In different parts of the stone walls of his mansion, he had made loop-holes, through which he might fire upon an assailant. His wife was stout-hearted as himself, and could load as fast as he could fire; and then he had an ancient and redoubtable sister, Nochie Van Wurmer, a match, as he said, for the stoutest man in the country. Thus garrisoned, the little Roost was fit to stand a siege, and Jacob Van Tassel was the man to defend it to the last charge of powder.

He was, as I have already hinted, of pugnacious propensities; and, not content with being a patriot at home, and fighting for the security of his own fire-side, he extended his thoughts abroad, and entered into a confederacy with certain of the bold, hard-riding lads of Tarrytown, Petticoat Lane, and Sleepy Hollow, who formed a kind of Holy Brotherhood, scouring the country to clear it of Skinner and Cow-boy, and all other border vermin. The Roost was one of their rallying points. Did a band of marauders from Manhattan island come sweeping through the neighborhood, and driving off cattle, the stout Jacob and his compeers were soon clattering at their heels, and fortunate did the rogues esteem themselves, if they could but get a part of their booty across the lines, or escape themselves, without a rough handling. Should the moss troopers succeed in passing with their cavalgada, with thundering tramp and dusty whirlwind, across Kingsbridge, the Holy Brotherhood of the Roost would rein up at that perilous pass, and, wheeling about, would indemnify themselves by foraging the refugee region of Morrissania.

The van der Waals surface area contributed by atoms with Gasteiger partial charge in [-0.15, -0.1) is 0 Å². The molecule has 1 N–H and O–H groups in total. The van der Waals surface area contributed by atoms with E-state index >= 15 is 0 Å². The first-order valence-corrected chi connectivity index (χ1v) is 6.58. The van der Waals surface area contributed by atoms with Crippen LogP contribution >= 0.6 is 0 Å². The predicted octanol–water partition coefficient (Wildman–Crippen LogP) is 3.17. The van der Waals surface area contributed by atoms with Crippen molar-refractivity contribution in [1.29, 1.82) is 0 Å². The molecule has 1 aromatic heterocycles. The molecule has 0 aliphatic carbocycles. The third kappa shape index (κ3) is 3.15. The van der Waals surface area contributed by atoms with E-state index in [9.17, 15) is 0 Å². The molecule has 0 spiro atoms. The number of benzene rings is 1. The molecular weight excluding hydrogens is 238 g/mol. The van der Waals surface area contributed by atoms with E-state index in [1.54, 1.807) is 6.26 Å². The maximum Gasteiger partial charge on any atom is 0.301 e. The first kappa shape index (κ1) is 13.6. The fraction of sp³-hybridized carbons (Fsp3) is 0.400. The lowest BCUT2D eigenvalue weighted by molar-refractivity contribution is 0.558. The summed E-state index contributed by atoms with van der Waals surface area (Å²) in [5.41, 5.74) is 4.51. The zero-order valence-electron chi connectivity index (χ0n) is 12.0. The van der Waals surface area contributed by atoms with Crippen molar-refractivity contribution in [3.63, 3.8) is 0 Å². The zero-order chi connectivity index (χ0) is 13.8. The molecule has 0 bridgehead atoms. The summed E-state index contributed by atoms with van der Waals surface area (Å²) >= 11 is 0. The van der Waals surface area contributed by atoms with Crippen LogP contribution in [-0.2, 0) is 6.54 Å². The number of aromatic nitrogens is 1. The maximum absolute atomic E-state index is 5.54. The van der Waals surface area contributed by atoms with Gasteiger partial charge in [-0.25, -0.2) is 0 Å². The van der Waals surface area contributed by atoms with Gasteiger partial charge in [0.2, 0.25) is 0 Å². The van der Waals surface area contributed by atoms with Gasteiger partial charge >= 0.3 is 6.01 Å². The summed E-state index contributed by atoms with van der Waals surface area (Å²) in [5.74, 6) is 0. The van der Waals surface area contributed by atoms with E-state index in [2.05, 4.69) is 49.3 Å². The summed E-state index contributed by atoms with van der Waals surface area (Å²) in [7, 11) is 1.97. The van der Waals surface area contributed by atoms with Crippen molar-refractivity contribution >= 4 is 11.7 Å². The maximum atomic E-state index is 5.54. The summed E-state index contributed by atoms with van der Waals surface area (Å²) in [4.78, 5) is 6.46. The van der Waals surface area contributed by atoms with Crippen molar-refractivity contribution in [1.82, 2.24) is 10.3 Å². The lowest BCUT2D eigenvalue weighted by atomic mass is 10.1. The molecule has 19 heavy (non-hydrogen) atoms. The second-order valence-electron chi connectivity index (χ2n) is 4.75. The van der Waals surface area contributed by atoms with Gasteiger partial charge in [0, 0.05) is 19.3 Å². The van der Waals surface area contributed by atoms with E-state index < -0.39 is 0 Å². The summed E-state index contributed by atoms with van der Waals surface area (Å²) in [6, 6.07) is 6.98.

When at home at the Roost, the stout Jacob was not idle; but was prone to carry on a petty warfare of his own, for his private recreation and refreshment. Did he ever chance to espy, from his look-out place, a hostile ship or galley anchored or becalmed near shore, he would take down his long goose-gun from the hooks over the fire-place, sally out alone, and lurk along shore, dodging behind rocks and trees, and watching for hours together, like a veteran mouser intent on a rat-hole. So sure as a boat put off for shore, and came within shot, bang! went the great goose-gun; a shower of slugs and buck-shot whistled about the ears of the enemy, and before the boat could reach the shore, Jacob had scuttled up some woody ravine, and left no trace behind.